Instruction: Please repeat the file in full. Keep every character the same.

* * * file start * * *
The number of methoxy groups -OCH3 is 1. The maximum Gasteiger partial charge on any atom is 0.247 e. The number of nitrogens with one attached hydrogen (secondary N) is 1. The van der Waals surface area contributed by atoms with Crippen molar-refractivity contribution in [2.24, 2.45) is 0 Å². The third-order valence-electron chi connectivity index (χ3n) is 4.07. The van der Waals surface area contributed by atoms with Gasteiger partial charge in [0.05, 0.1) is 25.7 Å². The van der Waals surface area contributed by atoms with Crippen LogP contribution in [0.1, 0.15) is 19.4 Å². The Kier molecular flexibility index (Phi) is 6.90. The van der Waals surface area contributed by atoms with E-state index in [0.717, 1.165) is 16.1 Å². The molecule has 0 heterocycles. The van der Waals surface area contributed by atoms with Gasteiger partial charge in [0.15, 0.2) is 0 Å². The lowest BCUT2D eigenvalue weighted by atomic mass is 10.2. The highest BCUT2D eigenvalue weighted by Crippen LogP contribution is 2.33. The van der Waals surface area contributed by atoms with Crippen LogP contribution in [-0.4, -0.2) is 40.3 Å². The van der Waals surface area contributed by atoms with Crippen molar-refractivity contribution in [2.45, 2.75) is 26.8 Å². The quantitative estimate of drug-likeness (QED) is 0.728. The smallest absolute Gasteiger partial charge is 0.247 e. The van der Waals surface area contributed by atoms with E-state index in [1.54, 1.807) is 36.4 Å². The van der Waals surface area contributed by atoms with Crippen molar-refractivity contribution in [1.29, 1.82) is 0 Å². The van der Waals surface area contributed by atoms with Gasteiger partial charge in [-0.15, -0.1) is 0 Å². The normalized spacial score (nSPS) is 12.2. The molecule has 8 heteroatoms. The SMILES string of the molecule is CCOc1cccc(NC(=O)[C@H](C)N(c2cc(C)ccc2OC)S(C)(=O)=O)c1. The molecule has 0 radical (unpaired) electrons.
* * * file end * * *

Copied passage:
The number of methoxy groups -OCH3 is 1. The maximum Gasteiger partial charge on any atom is 0.247 e. The number of nitrogens with one attached hydrogen (secondary N) is 1. The van der Waals surface area contributed by atoms with Crippen molar-refractivity contribution in [2.24, 2.45) is 0 Å². The third-order valence-electron chi connectivity index (χ3n) is 4.07. The van der Waals surface area contributed by atoms with Gasteiger partial charge in [0.05, 0.1) is 25.7 Å². The van der Waals surface area contributed by atoms with Crippen LogP contribution in [0.1, 0.15) is 19.4 Å². The Kier molecular flexibility index (Phi) is 6.90. The van der Waals surface area contributed by atoms with E-state index in [0.717, 1.165) is 16.1 Å². The molecule has 0 heterocycles. The van der Waals surface area contributed by atoms with Gasteiger partial charge in [0.15, 0.2) is 0 Å². The lowest BCUT2D eigenvalue weighted by atomic mass is 10.2. The highest BCUT2D eigenvalue weighted by Crippen LogP contribution is 2.33. The van der Waals surface area contributed by atoms with Crippen LogP contribution in [-0.4, -0.2) is 40.3 Å². The van der Waals surface area contributed by atoms with Crippen molar-refractivity contribution in [2.45, 2.75) is 26.8 Å². The quantitative estimate of drug-likeness (QED) is 0.728. The smallest absolute Gasteiger partial charge is 0.247 e. The van der Waals surface area contributed by atoms with E-state index in [1.54, 1.807) is 36.4 Å². The van der Waals surface area contributed by atoms with Crippen molar-refractivity contribution in [1.29, 1.82) is 0 Å². The van der Waals surface area contributed by atoms with Gasteiger partial charge in [-0.15, -0.1) is 0 Å². The normalized spacial score (nSPS) is 12.2. The molecule has 8 heteroatoms. The SMILES string of the molecule is CCOc1cccc(NC(=O)[C@H](C)N(c2cc(C)ccc2OC)S(C)(=O)=O)c1. The molecule has 0 radical (unpaired) electrons.